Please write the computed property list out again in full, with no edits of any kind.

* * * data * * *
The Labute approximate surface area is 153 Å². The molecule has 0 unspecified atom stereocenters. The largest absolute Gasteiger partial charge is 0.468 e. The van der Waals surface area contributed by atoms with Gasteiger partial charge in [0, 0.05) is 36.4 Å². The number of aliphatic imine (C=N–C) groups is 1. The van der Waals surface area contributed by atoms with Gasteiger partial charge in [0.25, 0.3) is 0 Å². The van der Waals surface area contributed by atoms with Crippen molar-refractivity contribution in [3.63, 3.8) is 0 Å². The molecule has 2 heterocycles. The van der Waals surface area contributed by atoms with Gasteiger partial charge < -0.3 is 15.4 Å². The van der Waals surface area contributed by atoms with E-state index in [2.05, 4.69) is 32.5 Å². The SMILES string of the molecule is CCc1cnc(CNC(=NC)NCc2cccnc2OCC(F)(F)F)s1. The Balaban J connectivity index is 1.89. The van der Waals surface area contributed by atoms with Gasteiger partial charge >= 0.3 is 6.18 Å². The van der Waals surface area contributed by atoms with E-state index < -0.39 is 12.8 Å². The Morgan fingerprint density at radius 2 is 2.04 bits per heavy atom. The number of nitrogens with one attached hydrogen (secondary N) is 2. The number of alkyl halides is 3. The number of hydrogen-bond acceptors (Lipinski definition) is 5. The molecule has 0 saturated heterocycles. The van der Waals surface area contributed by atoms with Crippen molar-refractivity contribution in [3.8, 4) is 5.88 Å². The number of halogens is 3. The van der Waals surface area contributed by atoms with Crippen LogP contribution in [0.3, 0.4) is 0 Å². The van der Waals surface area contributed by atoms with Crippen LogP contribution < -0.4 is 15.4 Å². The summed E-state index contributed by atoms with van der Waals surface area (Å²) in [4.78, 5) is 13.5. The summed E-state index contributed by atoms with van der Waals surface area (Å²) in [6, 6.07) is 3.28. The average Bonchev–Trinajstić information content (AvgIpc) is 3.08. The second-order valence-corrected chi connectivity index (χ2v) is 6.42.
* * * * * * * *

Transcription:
The Labute approximate surface area is 153 Å². The molecule has 0 unspecified atom stereocenters. The largest absolute Gasteiger partial charge is 0.468 e. The van der Waals surface area contributed by atoms with Gasteiger partial charge in [0, 0.05) is 36.4 Å². The number of aliphatic imine (C=N–C) groups is 1. The van der Waals surface area contributed by atoms with Gasteiger partial charge in [0.25, 0.3) is 0 Å². The van der Waals surface area contributed by atoms with Crippen molar-refractivity contribution in [3.63, 3.8) is 0 Å². The molecule has 2 heterocycles. The van der Waals surface area contributed by atoms with Gasteiger partial charge < -0.3 is 15.4 Å². The van der Waals surface area contributed by atoms with E-state index in [2.05, 4.69) is 32.5 Å². The SMILES string of the molecule is CCc1cnc(CNC(=NC)NCc2cccnc2OCC(F)(F)F)s1. The Balaban J connectivity index is 1.89. The van der Waals surface area contributed by atoms with Gasteiger partial charge >= 0.3 is 6.18 Å². The van der Waals surface area contributed by atoms with E-state index < -0.39 is 12.8 Å². The Morgan fingerprint density at radius 2 is 2.04 bits per heavy atom. The number of nitrogens with one attached hydrogen (secondary N) is 2. The number of alkyl halides is 3. The number of hydrogen-bond acceptors (Lipinski definition) is 5. The molecule has 0 saturated heterocycles. The van der Waals surface area contributed by atoms with Crippen molar-refractivity contribution in [3.8, 4) is 5.88 Å². The number of halogens is 3. The van der Waals surface area contributed by atoms with Crippen LogP contribution in [0.3, 0.4) is 0 Å². The van der Waals surface area contributed by atoms with Crippen LogP contribution < -0.4 is 15.4 Å². The summed E-state index contributed by atoms with van der Waals surface area (Å²) in [4.78, 5) is 13.5. The summed E-state index contributed by atoms with van der Waals surface area (Å²) in [6, 6.07) is 3.28. The average Bonchev–Trinajstić information content (AvgIpc) is 3.08. The second-order valence-corrected chi connectivity index (χ2v) is 6.42.